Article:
At one time, I was a big fan of Paul Ryan. He had a Reagan-esque way of explaining complex concepts so that people could understand them. And he did lay out fiscal plans that brought the budget back into balance. But I was fooled. Ryan’s plans always had one important feature: immediate tax cuts followed by spending cuts — mostly from entitlement reform — down the road. I didn’t realize it at the time, but I was falling for the “Starve the Beast” theory of fiscal policy.
“Starve the Beast” refers to the idea that, to limit government spending, we should limit government revenue. As it turns out, cutting government spending is hard. It’s hard because the government doesn’t have a Federal Dog Beating Program or a National Book Burning Agency. Almost every program in the government has noble intentions, supposedly.
Moreover, government programs have concentrated gain and diffuse costs. The number of people who are supported by a government program is generally small but that funding is critical to them. The costs, by contrast, are spread out over 300 million people. The cost of any program outside the big ones like Medicare is small to the individual taxpayer. So what happens is that when Congress tries to eliminate programs that are wasteful, rife with abuse or just plain don’t work, they run into a firewall of opposition. Suddenly, the news is filled with weeping employees talking about how the mean nasty Congress wants to stop their (completely ineffective) program teaching poor children to read that costs the average taxpayer ten cents a year.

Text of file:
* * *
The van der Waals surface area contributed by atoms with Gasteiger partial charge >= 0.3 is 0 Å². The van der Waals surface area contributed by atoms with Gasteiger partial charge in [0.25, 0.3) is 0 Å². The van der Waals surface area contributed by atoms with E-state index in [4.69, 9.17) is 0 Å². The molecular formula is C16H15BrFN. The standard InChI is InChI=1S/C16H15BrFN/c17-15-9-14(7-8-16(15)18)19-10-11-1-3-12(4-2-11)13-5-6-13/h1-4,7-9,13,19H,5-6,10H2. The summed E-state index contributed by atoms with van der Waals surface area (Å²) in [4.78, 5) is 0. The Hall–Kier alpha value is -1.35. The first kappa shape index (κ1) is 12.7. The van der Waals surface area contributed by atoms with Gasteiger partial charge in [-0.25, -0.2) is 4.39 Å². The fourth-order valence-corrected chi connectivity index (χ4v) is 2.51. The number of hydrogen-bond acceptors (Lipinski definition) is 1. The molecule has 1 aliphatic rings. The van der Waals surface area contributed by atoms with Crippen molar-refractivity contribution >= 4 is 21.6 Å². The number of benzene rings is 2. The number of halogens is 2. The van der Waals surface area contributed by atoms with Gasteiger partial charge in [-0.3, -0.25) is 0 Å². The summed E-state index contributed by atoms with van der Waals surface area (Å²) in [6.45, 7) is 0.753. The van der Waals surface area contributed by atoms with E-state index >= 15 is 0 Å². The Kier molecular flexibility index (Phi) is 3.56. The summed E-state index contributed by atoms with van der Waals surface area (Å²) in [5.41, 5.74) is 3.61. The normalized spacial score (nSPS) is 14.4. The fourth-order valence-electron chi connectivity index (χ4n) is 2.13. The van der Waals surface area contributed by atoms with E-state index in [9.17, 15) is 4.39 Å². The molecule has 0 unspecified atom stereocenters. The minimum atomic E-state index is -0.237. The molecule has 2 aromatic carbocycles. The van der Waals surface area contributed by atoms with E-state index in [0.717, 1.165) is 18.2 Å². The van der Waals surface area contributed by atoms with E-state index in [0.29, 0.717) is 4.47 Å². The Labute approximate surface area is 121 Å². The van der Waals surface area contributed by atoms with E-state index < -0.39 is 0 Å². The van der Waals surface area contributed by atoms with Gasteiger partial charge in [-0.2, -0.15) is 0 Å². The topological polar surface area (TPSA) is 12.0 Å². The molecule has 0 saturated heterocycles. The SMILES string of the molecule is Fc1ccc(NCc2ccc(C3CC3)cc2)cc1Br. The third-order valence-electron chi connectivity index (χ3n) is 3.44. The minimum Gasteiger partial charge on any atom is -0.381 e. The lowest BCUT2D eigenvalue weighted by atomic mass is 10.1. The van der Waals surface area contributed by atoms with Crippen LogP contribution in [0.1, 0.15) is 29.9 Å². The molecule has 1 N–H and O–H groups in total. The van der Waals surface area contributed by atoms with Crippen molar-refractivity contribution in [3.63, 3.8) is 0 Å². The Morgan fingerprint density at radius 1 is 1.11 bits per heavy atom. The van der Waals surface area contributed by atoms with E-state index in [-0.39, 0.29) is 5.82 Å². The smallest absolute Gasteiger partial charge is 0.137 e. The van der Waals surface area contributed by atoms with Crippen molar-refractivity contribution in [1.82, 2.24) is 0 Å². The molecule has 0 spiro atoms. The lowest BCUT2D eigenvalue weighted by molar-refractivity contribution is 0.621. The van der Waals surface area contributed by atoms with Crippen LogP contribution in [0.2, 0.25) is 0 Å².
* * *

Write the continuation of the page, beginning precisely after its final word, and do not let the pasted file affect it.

That’s where “Starve the Beast” comes in, at least in theory. The idea is that we should cut taxes first, like cutting the allowance of an unruly child. That will then force Congress to make the hard choices. It’s a good theory. There’s only one real problem with it:
It’s complete garbage.
First, there is no unruly child in this scenario. Congress is not trying to force some mysterious unknown entity to cut spending. They are trying to force spending restraint on themselves. Seen in that light, cutting taxes to try to force spending cuts is like eating a slice of cheesecake to force yourself to go to the gym. It’s giving yourself the satisfying bit of the deal before you do the hard work. Everyone who has tried to lose weight knows how that tends to work out.
Second, what we’ve discovered after four decades of trying to Starve the Beast isn’t that Congress can’t tolerate enormous debt; it’s that they can. It turns out that Congress has no problem racking up massive piles of debt because, as President Trump said recently, by the time it becomes a problem, they won’t be here.